Friday, June 14, 2024

Review: Ashenspire – Speak not of the Laudanum Quandary

There’s an awful lot going on here, mainly the sounds of something brewing and then exploding into a glorious void of blackness, however, it is a whirlwind whichever way you look at it and of course, quite intense. Although, vocally it sounds like Alasdair is singing something different other than to what the music is playing. The violin is prominent in the track and really gives it a mournful edge, although it still sounds savage and stirring. Which makes it quite engaging for black metal.

The second track ‘Wretched Mills’ is another intense journey of Avant guard metal which although shines of intensity sounds a little off kilter, but perhaps it is supposed to be that way for a more full on effect. But the instruments really come into their own and once more fever pitch is reached very quickly.

This track ‘Mariner’s at Perdition’s Light’ is rather cold and ambient, sending icy shivers down one’s spine, although this track (for me) does go on a little longer than need be.

‘Grievous Bodily Harmonies’ is a beautiful and passionate piece of writing that is inspiring and beguiling, although the wailing vocals tend to spoil it somewhat. It sounds a bit, no, a lot like progressive and jazzed up to the hilt…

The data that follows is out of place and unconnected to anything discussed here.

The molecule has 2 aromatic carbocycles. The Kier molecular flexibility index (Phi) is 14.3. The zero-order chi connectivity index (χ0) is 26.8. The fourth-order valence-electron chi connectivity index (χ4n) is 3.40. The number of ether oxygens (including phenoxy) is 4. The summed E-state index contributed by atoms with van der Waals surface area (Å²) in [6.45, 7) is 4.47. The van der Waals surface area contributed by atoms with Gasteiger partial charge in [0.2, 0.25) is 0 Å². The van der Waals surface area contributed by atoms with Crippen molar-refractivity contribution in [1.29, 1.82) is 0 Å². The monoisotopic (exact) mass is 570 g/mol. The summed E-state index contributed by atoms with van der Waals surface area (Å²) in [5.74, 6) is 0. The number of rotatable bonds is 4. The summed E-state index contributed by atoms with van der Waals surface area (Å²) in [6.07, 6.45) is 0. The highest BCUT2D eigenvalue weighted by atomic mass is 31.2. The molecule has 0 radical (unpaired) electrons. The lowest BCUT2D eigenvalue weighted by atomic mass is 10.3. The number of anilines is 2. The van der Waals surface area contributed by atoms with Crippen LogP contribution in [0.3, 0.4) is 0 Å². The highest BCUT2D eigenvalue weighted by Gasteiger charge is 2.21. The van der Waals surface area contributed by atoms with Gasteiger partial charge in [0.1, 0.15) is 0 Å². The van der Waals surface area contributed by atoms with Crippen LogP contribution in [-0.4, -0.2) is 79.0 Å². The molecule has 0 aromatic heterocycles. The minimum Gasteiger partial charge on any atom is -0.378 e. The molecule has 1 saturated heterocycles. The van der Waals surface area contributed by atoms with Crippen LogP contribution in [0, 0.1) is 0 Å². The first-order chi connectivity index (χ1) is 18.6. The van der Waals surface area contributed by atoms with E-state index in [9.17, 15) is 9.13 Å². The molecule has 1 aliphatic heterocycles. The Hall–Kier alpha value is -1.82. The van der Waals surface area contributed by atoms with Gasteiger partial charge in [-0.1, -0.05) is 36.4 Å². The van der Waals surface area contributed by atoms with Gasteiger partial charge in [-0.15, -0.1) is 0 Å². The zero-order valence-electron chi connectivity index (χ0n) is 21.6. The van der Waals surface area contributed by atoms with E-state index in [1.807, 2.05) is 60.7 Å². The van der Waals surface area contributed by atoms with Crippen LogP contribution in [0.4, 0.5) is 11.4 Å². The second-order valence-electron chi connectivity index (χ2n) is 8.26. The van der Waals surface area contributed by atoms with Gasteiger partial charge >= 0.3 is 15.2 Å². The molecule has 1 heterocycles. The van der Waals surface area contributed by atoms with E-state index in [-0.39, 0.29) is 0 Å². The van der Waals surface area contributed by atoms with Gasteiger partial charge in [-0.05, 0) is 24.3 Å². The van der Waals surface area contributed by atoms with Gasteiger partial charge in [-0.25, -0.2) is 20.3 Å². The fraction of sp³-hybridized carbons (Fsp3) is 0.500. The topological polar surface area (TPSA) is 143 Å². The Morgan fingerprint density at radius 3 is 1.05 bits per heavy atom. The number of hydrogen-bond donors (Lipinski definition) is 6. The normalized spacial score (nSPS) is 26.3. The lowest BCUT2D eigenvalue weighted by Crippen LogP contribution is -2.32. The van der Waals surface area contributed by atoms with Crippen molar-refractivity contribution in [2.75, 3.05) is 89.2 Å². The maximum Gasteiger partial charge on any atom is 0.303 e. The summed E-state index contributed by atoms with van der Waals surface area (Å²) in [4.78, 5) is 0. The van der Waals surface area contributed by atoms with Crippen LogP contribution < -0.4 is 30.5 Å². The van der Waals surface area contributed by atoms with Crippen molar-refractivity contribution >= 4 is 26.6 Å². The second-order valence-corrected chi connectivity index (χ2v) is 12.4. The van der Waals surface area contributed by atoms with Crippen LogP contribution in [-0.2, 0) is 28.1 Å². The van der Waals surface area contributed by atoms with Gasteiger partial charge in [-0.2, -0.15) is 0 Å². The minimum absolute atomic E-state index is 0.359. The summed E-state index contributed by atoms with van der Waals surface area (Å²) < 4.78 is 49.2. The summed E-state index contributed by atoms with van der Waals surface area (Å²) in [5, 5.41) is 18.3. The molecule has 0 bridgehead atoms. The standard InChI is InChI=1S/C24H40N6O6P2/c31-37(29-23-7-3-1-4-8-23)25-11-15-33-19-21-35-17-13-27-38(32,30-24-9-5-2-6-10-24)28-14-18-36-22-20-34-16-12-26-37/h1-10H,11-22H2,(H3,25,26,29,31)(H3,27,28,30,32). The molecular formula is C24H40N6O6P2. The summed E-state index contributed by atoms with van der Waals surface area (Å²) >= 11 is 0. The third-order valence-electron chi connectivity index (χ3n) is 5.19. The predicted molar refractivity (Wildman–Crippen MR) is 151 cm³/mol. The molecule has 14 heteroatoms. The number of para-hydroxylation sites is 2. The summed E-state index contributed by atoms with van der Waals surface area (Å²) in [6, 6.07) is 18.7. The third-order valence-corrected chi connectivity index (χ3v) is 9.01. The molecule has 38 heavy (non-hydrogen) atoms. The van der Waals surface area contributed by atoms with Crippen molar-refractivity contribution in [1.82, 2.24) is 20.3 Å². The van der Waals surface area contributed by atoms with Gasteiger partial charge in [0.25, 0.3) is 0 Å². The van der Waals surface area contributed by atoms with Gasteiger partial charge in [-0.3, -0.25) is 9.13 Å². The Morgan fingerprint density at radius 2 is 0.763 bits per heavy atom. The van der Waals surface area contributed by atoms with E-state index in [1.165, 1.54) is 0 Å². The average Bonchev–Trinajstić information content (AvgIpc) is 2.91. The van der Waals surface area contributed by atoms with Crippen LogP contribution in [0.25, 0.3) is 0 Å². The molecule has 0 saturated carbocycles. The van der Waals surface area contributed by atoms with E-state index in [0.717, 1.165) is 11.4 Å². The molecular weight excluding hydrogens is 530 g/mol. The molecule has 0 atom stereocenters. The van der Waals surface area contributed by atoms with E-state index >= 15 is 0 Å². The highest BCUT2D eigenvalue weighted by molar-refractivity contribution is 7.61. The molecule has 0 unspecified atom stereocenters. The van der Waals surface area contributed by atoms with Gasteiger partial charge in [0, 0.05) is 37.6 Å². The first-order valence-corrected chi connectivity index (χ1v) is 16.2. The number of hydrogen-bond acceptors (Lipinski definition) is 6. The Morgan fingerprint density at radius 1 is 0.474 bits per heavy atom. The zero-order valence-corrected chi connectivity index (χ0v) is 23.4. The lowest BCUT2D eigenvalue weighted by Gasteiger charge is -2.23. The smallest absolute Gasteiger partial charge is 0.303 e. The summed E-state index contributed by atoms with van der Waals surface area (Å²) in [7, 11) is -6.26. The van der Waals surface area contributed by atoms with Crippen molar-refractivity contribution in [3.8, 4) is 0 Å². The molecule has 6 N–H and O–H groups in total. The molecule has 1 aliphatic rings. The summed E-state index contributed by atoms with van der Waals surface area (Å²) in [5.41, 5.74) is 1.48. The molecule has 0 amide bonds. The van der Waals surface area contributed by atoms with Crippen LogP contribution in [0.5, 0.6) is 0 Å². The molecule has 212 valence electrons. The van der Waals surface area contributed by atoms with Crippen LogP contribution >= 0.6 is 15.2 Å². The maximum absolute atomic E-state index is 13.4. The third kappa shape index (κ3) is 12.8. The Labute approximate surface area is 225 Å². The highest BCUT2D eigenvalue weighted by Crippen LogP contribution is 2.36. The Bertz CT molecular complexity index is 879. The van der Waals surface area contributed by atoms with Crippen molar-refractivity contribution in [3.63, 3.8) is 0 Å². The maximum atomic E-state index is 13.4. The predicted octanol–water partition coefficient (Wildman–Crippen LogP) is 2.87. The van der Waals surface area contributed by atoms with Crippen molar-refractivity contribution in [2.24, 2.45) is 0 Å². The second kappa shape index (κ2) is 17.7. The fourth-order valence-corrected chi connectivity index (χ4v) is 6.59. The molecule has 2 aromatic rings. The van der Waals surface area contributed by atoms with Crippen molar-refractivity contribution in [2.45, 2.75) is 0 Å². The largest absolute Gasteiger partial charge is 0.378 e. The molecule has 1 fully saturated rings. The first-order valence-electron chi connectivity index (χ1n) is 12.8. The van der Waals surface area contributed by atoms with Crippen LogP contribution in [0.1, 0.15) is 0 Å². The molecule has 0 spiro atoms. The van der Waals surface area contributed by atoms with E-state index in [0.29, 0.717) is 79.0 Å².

ashenspire‘Beggar’s Belief’ offers some samples at the start and then goes into a huge and thunderous beating of drums. It doesn’t inspire me at all this track as it sounds like a dirge.

‘Fever Sheds’ opens with a haunting violin and intense riffs, but together the track just implodes on itself and rattles off another dirge which can feel a little boring and very noisy.

‘Speak not of the Laudanum’ allows for the piano to come into play with a respectful riff that sounds pleasing to the ears. It’s a temperamental glide into obscurity with all the power of a rhinoceros.

There have been some amazing moments on this 7 track album to behold, with haunting violin and piano that have the ears fully focused, but the vocals have sometimes let the album down a little. At times sounding like the vocals aren’t in keeping with the music and very progressive which can throw you off guard a bit. However, I have for the most part enjoyed the album. It isn’t typical black metal for sure and the operatics on the last track are for me a little overdone!

Ashenspire Speak not of the Laudanum Quandary is released 20th January 2017 via Code 666/Aural Music.

Pagan Hel
Pagan Helhttp://paganhelreviews.blogspot.co.uk/
RAMzine Senior Writer - Although my fingers don't play frets they write with enthusiasm for metal!!!!!!

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